Acellular pertussis vaccines
Coordinated efforts on the part of manufacturers, research institutions and national regulatory authorities have led to the development of a variety of acellular pertussis vaccines that appear to be effective in clinical studies. These positive developments have led to the need for international guidelines to assure the quality of this new generation of pertussis vaccines.
The vaccines tested in studies of clinical efficacy have been mainly products where the acellular pertussis component has been formulated with diphtheria and tetanus antigens.
There is as yet no consensus about the antigenic composition of an ideal acellular pertussis vaccine. Accellular pertussis vaccines currently available from different manufacturers should be considered as different and unique products because of the presence of one or more different components (chemically or genetically detoxified pertussis toxin, filamentous haemagglutinin (FHA), 69kDa outer-membrane protein (also know as pertactin), fimbrial-2 and fimbrial-3 antigens) in different concentrations, and with different degrees of adsorption to different adjuvants. In addition, these individual antigens may be derived from different strains of Bordetella pertussis and have been purified by different methods. For these reasons the protective efficacy in humans of various manufacturers' products may be based on different mechanisms, which complicates the direct comparison of the protective activity of various products and new formulations by means of simple laboratory tests. Indeed, no unequivocal immunological correlates of protection against pertussis have yet been demonstrated, nor has a generally accepted animal model to predict clinical efficacy been validated.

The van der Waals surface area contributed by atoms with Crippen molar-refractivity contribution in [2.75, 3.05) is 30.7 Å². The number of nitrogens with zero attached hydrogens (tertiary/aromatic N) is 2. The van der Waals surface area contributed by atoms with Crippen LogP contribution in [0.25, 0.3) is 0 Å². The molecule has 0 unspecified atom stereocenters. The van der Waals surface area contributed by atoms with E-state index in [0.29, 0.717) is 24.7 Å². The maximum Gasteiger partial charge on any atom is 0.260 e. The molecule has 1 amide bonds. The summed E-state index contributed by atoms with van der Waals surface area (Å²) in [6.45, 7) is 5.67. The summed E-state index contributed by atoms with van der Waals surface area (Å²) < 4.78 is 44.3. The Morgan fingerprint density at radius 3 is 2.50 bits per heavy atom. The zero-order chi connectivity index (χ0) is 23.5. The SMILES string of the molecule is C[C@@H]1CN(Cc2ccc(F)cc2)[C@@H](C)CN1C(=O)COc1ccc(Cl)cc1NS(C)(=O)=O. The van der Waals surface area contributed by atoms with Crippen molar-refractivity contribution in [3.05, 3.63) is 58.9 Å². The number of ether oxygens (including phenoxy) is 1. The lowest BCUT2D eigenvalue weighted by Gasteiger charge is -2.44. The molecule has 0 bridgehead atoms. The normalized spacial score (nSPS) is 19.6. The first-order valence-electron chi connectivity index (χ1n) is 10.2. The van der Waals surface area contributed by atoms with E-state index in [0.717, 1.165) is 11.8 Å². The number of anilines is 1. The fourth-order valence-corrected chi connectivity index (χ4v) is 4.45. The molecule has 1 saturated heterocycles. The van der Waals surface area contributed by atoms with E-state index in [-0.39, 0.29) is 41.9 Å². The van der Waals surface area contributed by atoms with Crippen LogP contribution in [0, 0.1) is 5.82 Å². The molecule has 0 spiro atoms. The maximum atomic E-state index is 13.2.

In the light of this difficulty, any change in the manufacture or formulation of an acellular pertussis vaccine that has been shown to be safe and effective in clinical studies should be treated with the utmost caution. While, ideally, the safety and efficacy of a new formulation should be demonstrated in the target population, it is becoming increasingly difficult to undertake efficacy trials. Consequently, other criteria may be accepted by a national regulatory authority as predictors of clinical performance. One possibility is to demonstrate the induction of immune responses equivalent to those induced by an approved homologous acellular pertussis vaccine of proven safety and efficacy. However, additional information about the physicochemical and immunological characteristics of a new vaccine formulation will also be necessary to demonstrate its equivalence with a homologous approved pertussis vaccine. Such criteria should be discussed with the national regulatory authority.
In view of these considerations, it is essential that research to identify immunological markers of protection against pertussis be actively supported and pursued, and that there be rigorous post-licensing monitoring of vaccines for safety and effectiveness.